One of the obvious advantages of an open payments approach versus closed loop is removing the cost associated with issuing cards and the infrastructure for topping up. This was part of the business case for TfL – they wanted to remove the expense of issuing and maintaining Oyster Cards.
Do you think current situation will accelerate contactless ticketing initiatives?
Authorities need to understand what the future of travel will look like and how it can adapt. Public transport will have a significant role to play and technology will underpin everything. Thanks to technology, a lot of people are discovering that they can work from home and this could continue beyond COVID. But not everyone can own a car and people will still travel to meet face-to-face.
With distancing in play for the foreseeable future, public transport will need to examine the frequency and number of buses to understand what is viable, together with a migration towards mobility as a service. More people will be considering other mobility modes, such as bicycles and scooters, and having a solid payment infrastructure as the foundation will help deliver some of that. There is a lot of think about because things will be different when we go back, but what that looks like I do not know yet.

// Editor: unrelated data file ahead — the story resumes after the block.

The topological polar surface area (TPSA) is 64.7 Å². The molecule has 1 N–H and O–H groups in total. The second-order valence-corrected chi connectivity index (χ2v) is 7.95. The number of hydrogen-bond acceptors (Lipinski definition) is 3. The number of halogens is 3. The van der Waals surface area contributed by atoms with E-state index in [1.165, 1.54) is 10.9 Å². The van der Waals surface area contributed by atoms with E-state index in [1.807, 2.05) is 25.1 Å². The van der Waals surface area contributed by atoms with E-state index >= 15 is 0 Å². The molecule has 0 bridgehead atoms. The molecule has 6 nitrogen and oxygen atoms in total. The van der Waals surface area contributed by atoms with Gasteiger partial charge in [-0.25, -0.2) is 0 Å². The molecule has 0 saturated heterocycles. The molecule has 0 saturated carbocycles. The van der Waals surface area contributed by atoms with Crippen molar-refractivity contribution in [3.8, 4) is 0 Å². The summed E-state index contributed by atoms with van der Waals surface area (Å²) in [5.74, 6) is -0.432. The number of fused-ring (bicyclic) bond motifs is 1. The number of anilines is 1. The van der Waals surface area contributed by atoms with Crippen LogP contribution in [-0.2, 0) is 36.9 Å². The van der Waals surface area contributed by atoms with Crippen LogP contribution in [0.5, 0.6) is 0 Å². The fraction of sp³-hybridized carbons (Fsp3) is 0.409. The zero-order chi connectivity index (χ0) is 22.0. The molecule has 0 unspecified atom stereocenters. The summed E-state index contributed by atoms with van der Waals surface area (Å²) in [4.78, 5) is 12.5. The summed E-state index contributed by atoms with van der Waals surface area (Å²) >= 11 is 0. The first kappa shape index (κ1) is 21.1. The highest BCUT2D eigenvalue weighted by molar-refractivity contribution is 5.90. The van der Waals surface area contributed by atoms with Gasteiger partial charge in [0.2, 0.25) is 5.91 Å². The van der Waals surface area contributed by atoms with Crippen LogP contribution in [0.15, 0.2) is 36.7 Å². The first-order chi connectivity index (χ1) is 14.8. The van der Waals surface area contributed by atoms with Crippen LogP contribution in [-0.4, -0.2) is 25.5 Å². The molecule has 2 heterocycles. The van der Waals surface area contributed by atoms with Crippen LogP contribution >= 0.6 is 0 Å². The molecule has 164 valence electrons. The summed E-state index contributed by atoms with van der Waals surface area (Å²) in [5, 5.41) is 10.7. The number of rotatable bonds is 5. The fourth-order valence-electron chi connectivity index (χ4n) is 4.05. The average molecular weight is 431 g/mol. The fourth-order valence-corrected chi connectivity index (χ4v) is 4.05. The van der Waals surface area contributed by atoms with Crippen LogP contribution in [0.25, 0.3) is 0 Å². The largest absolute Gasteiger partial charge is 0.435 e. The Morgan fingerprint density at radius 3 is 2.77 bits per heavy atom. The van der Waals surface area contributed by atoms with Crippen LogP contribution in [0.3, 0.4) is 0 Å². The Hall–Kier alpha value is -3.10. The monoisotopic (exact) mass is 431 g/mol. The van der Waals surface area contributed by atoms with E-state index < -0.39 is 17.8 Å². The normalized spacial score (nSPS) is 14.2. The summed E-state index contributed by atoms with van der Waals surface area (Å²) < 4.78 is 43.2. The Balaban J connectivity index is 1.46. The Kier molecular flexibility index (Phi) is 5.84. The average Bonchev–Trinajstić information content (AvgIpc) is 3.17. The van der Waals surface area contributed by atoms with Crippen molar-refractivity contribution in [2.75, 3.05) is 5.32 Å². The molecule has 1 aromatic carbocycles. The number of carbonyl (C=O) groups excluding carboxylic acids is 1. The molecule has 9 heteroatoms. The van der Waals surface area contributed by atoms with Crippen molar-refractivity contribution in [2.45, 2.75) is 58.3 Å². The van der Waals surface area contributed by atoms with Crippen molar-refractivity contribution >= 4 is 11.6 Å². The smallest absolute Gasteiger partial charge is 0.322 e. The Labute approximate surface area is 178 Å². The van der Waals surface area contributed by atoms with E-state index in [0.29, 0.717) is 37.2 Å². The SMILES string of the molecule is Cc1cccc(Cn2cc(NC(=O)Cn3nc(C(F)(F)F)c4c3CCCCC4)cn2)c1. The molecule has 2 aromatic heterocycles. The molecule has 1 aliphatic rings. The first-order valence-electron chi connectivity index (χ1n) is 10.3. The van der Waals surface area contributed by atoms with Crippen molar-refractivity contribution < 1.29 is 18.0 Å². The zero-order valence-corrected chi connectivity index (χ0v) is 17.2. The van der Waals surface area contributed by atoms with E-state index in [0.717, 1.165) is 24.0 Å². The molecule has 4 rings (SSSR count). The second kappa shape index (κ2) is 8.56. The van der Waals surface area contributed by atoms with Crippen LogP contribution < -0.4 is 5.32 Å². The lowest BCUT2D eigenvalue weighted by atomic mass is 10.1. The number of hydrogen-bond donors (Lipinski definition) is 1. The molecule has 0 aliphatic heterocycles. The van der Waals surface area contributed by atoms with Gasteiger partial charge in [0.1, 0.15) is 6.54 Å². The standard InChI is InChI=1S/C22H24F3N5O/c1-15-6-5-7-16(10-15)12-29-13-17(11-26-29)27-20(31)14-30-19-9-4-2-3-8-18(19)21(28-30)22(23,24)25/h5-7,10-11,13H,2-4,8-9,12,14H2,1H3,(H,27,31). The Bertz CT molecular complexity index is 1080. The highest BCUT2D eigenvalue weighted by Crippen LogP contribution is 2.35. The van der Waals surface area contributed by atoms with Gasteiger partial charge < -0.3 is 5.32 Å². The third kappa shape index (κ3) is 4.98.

Where should an agency start when it comes to contactless transit?
With a clear vision of what you want to achieve. Do you want to replace what you currently have for short term gains or a long-term solution to support mobility as a service? Also, what problem are you trying to solve? What is the best solution to that problem?
Talk to as many people in the market as you can, people who have done it before. Talk to vendors about what they are developing. Talk to other authorities about the issues they experienced and how they got around them, what would they do differently if they did it again?
What advice would you offer when implementing a system?
Implementing contactless EMV networks comes with a fair degree of complexity. It is more than just a technology project, involving an ecosystem of stakeholders through a complex program of change.
Also, you cannot take a solution from one city and just drop it into another, there are too many differences in the local environment in terms of structure, policies, standards, regulations and so on. There is no one size fits all, which makes contactless projects challenging but interesting from a delivery point of view.
It can take time for passengers to adopt new technology, how can this be accelerated?
We have seen strong contactless uptake. Younger generations do not carry wallets, they run their lives from a phone and so adoption is fast in this segment. Older people are adaptable. They usually get concessionary travel and you can make the fare on one form factor more beneficial for them and encourage usage.
In London, TfL customers did not want to transfer money into transit currency just to travel, they can buy everything else on their bank card and so why not travel on public transport with it? This logic is starting to gain some traction in other places. The challenge is countries where bank accounts are not prevalent and so cash payment still needs to be offered, I do not think cash will ever go away.
A huge thank you to Mike for giving us a view into his world and for his valuable insight. Hear the full discussion, now available to watch here.